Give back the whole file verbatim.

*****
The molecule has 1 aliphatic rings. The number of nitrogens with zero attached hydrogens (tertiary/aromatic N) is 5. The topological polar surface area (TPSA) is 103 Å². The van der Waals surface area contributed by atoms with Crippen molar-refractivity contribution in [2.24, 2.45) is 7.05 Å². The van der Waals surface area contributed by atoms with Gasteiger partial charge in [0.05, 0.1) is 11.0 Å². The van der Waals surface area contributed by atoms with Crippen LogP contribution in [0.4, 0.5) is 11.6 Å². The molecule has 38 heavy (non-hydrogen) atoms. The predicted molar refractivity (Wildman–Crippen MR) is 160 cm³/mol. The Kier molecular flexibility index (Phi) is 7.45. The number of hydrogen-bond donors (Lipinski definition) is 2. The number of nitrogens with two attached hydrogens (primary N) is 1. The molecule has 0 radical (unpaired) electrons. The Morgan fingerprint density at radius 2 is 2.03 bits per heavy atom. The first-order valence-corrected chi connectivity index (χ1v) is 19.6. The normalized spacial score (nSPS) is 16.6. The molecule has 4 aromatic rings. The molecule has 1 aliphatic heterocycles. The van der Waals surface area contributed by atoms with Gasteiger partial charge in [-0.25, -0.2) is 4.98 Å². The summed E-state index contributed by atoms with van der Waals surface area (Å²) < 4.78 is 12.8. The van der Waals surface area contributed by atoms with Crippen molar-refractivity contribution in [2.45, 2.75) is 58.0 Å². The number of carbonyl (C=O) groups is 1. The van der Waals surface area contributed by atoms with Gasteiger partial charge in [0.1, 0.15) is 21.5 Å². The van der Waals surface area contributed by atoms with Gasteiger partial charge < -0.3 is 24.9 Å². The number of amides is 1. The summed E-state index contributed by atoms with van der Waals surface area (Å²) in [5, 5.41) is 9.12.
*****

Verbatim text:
The molecule has 1 aliphatic rings. The number of nitrogens with zero attached hydrogens (tertiary/aromatic N) is 5. The topological polar surface area (TPSA) is 103 Å². The van der Waals surface area contributed by atoms with Crippen molar-refractivity contribution in [2.24, 2.45) is 7.05 Å². The van der Waals surface area contributed by atoms with Gasteiger partial charge in [0.05, 0.1) is 11.0 Å². The van der Waals surface area contributed by atoms with Crippen LogP contribution in [0.4, 0.5) is 11.6 Å². The molecule has 38 heavy (non-hydrogen) atoms. The predicted molar refractivity (Wildman–Crippen MR) is 160 cm³/mol. The Kier molecular flexibility index (Phi) is 7.45. The number of hydrogen-bond donors (Lipinski definition) is 2. The number of nitrogens with two attached hydrogens (primary N) is 1. The molecule has 0 radical (unpaired) electrons. The Morgan fingerprint density at radius 2 is 2.03 bits per heavy atom. The first-order valence-corrected chi connectivity index (χ1v) is 19.6. The normalized spacial score (nSPS) is 16.6. The molecule has 4 aromatic rings. The molecule has 1 aliphatic heterocycles. The van der Waals surface area contributed by atoms with Gasteiger partial charge in [-0.25, -0.2) is 4.98 Å². The summed E-state index contributed by atoms with van der Waals surface area (Å²) < 4.78 is 12.8. The van der Waals surface area contributed by atoms with Crippen molar-refractivity contribution in [2.45, 2.75) is 58.0 Å². The number of carbonyl (C=O) groups is 1. The van der Waals surface area contributed by atoms with Gasteiger partial charge in [0.1, 0.15) is 21.5 Å². The van der Waals surface area contributed by atoms with Gasteiger partial charge < -0.3 is 24.9 Å². The number of amides is 1. The summed E-state index contributed by atoms with van der Waals surface area (Å²) in [5, 5.41) is 9.12.